Save the private keys
During the setup process, you need is to back up your private keys. It’s recommended that you write it down on a piece of physical paper. This backup is usually in the form a passphrase of 12 to 24 words, also known as your recovery phrase or seed phrase. This recovery phrase is needed in case you lose your device or you want to open your crypto wallet on another device. If you lose the recovery phase, you will lose your funds. If you are using a hardware wallet, it needs to connect to your device to enable any actions.
Regardless of the chosen type of wallet, they all have a user interface, which makes it easy to send and receive cryptocurrency.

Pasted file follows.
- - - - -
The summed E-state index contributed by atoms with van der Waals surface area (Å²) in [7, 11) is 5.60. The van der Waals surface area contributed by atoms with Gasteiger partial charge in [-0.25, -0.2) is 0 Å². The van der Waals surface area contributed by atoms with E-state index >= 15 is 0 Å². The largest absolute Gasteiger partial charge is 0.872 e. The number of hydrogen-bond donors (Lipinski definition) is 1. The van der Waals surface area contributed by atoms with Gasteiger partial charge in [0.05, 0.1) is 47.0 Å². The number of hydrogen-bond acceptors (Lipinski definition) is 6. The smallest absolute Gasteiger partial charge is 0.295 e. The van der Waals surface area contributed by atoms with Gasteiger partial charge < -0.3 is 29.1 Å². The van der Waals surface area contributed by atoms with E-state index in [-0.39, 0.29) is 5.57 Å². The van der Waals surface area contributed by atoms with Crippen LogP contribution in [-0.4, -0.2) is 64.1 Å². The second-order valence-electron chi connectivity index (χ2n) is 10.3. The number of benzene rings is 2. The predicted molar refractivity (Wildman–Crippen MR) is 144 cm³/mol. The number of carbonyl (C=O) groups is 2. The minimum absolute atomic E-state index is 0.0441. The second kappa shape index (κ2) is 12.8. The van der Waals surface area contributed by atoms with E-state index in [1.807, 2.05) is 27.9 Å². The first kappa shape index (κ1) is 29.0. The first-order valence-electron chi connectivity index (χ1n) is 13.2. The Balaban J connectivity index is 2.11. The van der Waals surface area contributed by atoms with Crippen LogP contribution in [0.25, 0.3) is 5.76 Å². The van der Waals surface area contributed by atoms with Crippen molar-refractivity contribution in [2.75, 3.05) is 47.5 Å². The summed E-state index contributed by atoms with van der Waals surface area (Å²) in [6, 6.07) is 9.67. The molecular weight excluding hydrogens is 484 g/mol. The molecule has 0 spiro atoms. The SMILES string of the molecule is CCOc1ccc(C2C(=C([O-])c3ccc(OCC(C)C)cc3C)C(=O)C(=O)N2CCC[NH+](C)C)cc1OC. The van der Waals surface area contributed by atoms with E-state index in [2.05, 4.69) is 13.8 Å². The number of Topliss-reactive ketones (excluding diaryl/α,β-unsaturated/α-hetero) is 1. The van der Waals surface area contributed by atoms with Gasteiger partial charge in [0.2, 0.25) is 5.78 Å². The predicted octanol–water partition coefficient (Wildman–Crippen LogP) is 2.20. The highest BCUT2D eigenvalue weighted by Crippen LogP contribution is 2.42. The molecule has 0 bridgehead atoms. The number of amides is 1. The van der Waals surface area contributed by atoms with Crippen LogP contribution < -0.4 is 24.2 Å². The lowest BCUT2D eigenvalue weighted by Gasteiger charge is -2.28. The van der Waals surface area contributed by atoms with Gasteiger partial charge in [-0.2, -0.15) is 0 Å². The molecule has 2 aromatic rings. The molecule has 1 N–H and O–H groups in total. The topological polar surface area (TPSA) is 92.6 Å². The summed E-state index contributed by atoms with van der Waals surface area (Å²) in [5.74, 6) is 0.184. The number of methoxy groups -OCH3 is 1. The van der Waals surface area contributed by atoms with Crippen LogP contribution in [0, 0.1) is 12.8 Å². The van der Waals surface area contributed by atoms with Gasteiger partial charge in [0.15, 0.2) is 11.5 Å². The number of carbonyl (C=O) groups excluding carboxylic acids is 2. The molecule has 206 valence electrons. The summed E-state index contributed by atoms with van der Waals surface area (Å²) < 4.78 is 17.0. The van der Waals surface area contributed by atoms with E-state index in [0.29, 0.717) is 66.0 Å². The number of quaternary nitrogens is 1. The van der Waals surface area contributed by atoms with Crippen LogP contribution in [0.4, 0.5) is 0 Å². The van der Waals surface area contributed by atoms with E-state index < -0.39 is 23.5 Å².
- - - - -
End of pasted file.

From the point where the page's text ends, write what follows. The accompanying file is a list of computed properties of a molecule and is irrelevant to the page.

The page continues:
Desktop wallets often include extensive portfolio tracking graphs or charts. This allows you to track the value of your assets in many different ways according to your preferences.
After you create and save the backup recovery phrase, you can accept cryptocurrency payments.
Crypto wallet vs crypto exchange
Think of your crypto exchange account as a brokerage that can store your crypto for you, and Wallet is like a traditional cash wallet that gives you direct and complete control over your own crypto assets.
Crypto wallets are also offered by crypto exchanges. However, these are accounts you create on a centralized platform, and are called custodial crypto wallets. This means that your crypto is stored by the crypto exchange and you don’t have access to the private keys of the wallet. Also, it’s up to the exchange if the crypto is held in hot or cold storage.